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10 Shirokiya Spring Well

Tokyo Historic Place - Designated April 1918
PHOTO

Shirokiya Spring Well

To the south of Nihonbashi Bridge stood the Shirokiya store. Founded by the Omi merchant Omura Hikotaro, this was a major clothing retailer to rival Echigoya on the north side. In 1711, Hikotaro's son (also called Hikotaro) dug a well inside the store to solve water problems in the Nihonbashi area. While this difficult work was underway, legend has it that a statue of Kannon (the Buddhist Goddess of Mercy) was discovered, whereupon streams of spring water started to gush out. And from that time on, the well was known as the "Shiroki Spring", not only amongst local residents but also more widely. The Matsudaira of Echizen are said to have drawn water from the well every morning until the Meiji Restoration, because the Clan Head had been cured by it.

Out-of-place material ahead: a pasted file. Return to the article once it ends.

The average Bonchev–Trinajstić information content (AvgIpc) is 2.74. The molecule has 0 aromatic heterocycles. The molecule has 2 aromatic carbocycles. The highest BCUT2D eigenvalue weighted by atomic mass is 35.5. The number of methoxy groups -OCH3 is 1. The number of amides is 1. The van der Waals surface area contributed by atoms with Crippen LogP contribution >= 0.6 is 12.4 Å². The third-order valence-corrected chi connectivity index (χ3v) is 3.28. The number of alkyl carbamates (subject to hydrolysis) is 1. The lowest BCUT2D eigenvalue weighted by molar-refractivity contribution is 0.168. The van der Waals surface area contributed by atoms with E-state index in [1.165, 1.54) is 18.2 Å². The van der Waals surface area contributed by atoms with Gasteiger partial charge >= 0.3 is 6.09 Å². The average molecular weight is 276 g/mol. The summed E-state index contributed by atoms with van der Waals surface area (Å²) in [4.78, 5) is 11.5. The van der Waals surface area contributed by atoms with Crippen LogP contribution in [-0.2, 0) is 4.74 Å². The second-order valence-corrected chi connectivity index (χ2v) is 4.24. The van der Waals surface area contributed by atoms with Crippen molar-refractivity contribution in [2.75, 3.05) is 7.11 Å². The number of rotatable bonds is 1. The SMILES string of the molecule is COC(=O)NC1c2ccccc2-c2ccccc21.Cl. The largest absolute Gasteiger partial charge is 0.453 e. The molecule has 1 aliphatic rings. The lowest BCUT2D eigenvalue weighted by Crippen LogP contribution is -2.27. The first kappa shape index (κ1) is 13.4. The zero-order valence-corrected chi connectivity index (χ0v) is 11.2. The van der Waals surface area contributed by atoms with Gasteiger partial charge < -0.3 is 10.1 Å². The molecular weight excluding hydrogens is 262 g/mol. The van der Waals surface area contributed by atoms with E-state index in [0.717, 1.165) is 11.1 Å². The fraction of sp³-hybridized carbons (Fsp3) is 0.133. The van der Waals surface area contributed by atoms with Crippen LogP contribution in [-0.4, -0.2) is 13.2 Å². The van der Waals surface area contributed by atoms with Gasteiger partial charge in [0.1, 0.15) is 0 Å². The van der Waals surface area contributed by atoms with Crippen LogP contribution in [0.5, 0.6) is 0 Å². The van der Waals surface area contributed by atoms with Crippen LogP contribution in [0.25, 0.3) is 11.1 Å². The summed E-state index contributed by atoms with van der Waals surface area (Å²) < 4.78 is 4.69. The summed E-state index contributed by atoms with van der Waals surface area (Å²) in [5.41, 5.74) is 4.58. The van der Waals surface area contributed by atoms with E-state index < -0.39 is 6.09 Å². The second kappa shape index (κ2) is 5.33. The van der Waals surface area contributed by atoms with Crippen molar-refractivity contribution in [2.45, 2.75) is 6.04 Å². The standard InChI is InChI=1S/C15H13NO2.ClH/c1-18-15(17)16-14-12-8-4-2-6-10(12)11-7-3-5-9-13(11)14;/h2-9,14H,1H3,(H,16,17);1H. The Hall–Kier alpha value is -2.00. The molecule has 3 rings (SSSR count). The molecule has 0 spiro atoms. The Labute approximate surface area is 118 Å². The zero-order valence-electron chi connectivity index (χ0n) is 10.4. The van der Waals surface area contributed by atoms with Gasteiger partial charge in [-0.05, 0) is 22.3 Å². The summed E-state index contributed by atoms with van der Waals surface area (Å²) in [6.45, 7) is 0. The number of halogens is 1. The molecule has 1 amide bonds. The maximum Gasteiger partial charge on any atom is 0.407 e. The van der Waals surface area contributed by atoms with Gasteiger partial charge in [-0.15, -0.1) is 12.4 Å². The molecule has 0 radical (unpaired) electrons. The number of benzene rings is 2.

In 1932, Japan's first fire in a multistory building broke out at Shirokiya. Ropes were let out of the upper floor windows to help people escape, but women in kimonos fell to their deaths when they let go of the ropes to hold their hems down. This is said to have started a trend towards western-style women's underwear, but the story is probably a later embellishment.

When Shirokiya's successor, the Nihonbashi Branch of Tokyu Department Store, closed its doors in 1999, the Shiroki Spring disappeared. The Kannon statue was enshrined at Sensoji Temple in Asakusa, and the stone monument to the "Shirokiya Spring Well" was moved to its current location next to the plaza in front of COREDO Nihonbashi Annex.